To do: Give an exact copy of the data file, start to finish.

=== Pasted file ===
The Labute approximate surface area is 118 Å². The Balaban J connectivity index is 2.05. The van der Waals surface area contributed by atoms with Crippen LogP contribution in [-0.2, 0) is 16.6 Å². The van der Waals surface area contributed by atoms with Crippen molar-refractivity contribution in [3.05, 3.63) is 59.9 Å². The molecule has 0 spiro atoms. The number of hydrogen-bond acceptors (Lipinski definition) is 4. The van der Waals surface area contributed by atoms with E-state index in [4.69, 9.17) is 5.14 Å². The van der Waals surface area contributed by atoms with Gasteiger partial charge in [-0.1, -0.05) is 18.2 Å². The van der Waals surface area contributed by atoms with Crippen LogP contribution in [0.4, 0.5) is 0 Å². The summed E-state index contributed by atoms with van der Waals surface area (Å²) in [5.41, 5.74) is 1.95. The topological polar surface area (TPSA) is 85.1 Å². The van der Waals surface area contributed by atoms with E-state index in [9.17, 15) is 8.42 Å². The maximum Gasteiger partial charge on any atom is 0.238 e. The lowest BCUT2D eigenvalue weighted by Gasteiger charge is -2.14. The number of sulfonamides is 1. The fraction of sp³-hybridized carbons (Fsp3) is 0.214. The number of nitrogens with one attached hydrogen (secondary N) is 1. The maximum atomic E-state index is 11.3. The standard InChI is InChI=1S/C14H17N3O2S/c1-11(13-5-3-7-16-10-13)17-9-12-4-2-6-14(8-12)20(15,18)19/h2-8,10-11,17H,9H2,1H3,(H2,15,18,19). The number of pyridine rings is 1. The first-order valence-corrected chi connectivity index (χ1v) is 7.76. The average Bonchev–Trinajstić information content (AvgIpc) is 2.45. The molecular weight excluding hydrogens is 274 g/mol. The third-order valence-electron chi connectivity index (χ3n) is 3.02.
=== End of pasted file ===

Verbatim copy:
The Labute approximate surface area is 118 Å². The Balaban J connectivity index is 2.05. The van der Waals surface area contributed by atoms with Crippen LogP contribution in [-0.2, 0) is 16.6 Å². The van der Waals surface area contributed by atoms with Crippen molar-refractivity contribution in [3.05, 3.63) is 59.9 Å². The molecule has 0 spiro atoms. The number of hydrogen-bond acceptors (Lipinski definition) is 4. The van der Waals surface area contributed by atoms with E-state index in [4.69, 9.17) is 5.14 Å². The van der Waals surface area contributed by atoms with Gasteiger partial charge in [-0.1, -0.05) is 18.2 Å². The van der Waals surface area contributed by atoms with Crippen LogP contribution in [0.4, 0.5) is 0 Å². The summed E-state index contributed by atoms with van der Waals surface area (Å²) in [5.41, 5.74) is 1.95. The topological polar surface area (TPSA) is 85.1 Å². The van der Waals surface area contributed by atoms with E-state index in [9.17, 15) is 8.42 Å². The maximum Gasteiger partial charge on any atom is 0.238 e. The lowest BCUT2D eigenvalue weighted by Gasteiger charge is -2.14. The number of sulfonamides is 1. The fraction of sp³-hybridized carbons (Fsp3) is 0.214. The number of nitrogens with one attached hydrogen (secondary N) is 1. The maximum atomic E-state index is 11.3. The standard InChI is InChI=1S/C14H17N3O2S/c1-11(13-5-3-7-16-10-13)17-9-12-4-2-6-14(8-12)20(15,18)19/h2-8,10-11,17H,9H2,1H3,(H2,15,18,19). The number of pyridine rings is 1. The first-order valence-corrected chi connectivity index (χ1v) is 7.76. The average Bonchev–Trinajstić information content (AvgIpc) is 2.45. The molecular weight excluding hydrogens is 274 g/mol. The third-order valence-electron chi connectivity index (χ3n) is 3.02.